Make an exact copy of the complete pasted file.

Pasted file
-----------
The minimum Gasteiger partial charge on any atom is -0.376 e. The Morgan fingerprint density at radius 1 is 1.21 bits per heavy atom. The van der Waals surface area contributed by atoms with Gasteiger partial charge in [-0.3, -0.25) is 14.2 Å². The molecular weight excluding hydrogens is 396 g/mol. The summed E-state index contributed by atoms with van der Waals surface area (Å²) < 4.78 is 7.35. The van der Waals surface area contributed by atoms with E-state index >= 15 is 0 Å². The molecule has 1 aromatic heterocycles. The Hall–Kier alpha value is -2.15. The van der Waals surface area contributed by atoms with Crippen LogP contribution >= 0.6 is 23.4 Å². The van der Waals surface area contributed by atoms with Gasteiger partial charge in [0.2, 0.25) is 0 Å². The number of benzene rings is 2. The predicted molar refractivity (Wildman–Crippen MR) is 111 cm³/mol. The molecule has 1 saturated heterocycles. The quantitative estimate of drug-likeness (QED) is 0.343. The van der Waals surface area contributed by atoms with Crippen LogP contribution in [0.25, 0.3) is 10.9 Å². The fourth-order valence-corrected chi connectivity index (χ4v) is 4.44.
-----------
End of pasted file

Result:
The minimum Gasteiger partial charge on any atom is -0.376 e. The Morgan fingerprint density at radius 1 is 1.21 bits per heavy atom. The van der Waals surface area contributed by atoms with Gasteiger partial charge in [-0.3, -0.25) is 14.2 Å². The molecular weight excluding hydrogens is 396 g/mol. The summed E-state index contributed by atoms with van der Waals surface area (Å²) < 4.78 is 7.35. The van der Waals surface area contributed by atoms with E-state index >= 15 is 0 Å². The molecule has 1 aromatic heterocycles. The Hall–Kier alpha value is -2.15. The van der Waals surface area contributed by atoms with Crippen LogP contribution >= 0.6 is 23.4 Å². The van der Waals surface area contributed by atoms with Gasteiger partial charge in [0.2, 0.25) is 0 Å². The number of benzene rings is 2. The predicted molar refractivity (Wildman–Crippen MR) is 111 cm³/mol. The molecule has 1 saturated heterocycles. The quantitative estimate of drug-likeness (QED) is 0.343. The van der Waals surface area contributed by atoms with Crippen LogP contribution in [0.25, 0.3) is 10.9 Å². The fourth-order valence-corrected chi connectivity index (χ4v) is 4.44.